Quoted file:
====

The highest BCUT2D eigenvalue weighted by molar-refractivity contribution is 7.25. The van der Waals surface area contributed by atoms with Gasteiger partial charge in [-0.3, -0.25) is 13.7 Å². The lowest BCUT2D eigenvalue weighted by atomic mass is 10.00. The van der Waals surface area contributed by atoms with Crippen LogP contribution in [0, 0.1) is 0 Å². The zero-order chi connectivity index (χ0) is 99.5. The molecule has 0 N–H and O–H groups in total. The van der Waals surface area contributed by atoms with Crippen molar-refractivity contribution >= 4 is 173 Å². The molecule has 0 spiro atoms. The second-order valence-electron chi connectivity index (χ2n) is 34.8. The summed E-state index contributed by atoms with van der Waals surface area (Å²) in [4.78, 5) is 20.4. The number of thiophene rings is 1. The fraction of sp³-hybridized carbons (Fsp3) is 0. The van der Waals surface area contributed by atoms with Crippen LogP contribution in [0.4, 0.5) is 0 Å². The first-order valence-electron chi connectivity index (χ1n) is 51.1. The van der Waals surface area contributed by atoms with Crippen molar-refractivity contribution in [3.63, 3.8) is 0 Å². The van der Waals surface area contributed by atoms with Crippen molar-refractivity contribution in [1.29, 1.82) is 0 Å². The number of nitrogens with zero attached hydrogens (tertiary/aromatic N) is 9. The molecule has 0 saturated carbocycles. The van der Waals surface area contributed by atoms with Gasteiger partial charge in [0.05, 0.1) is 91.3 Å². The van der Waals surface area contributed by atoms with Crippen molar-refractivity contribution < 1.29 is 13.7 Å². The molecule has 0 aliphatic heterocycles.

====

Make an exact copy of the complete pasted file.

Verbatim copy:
The highest BCUT2D eigenvalue weighted by molar-refractivity contribution is 7.25. The van der Waals surface area contributed by atoms with Gasteiger partial charge in [-0.3, -0.25) is 13.7 Å². The lowest BCUT2D eigenvalue weighted by atomic mass is 10.00. The van der Waals surface area contributed by atoms with Crippen LogP contribution in [0, 0.1) is 0 Å². The zero-order chi connectivity index (χ0) is 99.5. The molecule has 0 N–H and O–H groups in total. The van der Waals surface area contributed by atoms with Crippen molar-refractivity contribution >= 4 is 173 Å². The molecule has 0 spiro atoms. The second-order valence-electron chi connectivity index (χ2n) is 34.8. The summed E-state index contributed by atoms with van der Waals surface area (Å²) in [4.78, 5) is 20.4. The number of thiophene rings is 1. The fraction of sp³-hybridized carbons (Fsp3) is 0. The van der Waals surface area contributed by atoms with Crippen LogP contribution in [0.4, 0.5) is 0 Å². The first-order valence-electron chi connectivity index (χ1n) is 51.1. The van der Waals surface area contributed by atoms with Crippen molar-refractivity contribution in [3.63, 3.8) is 0 Å². The van der Waals surface area contributed by atoms with Crippen molar-refractivity contribution in [1.29, 1.82) is 0 Å². The number of nitrogens with zero attached hydrogens (tertiary/aromatic N) is 9. The molecule has 0 saturated carbocycles. The van der Waals surface area contributed by atoms with Gasteiger partial charge in [0.05, 0.1) is 91.3 Å². The van der Waals surface area contributed by atoms with Crippen molar-refractivity contribution < 1.29 is 13.7 Å². The molecule has 0 aliphatic heterocycles.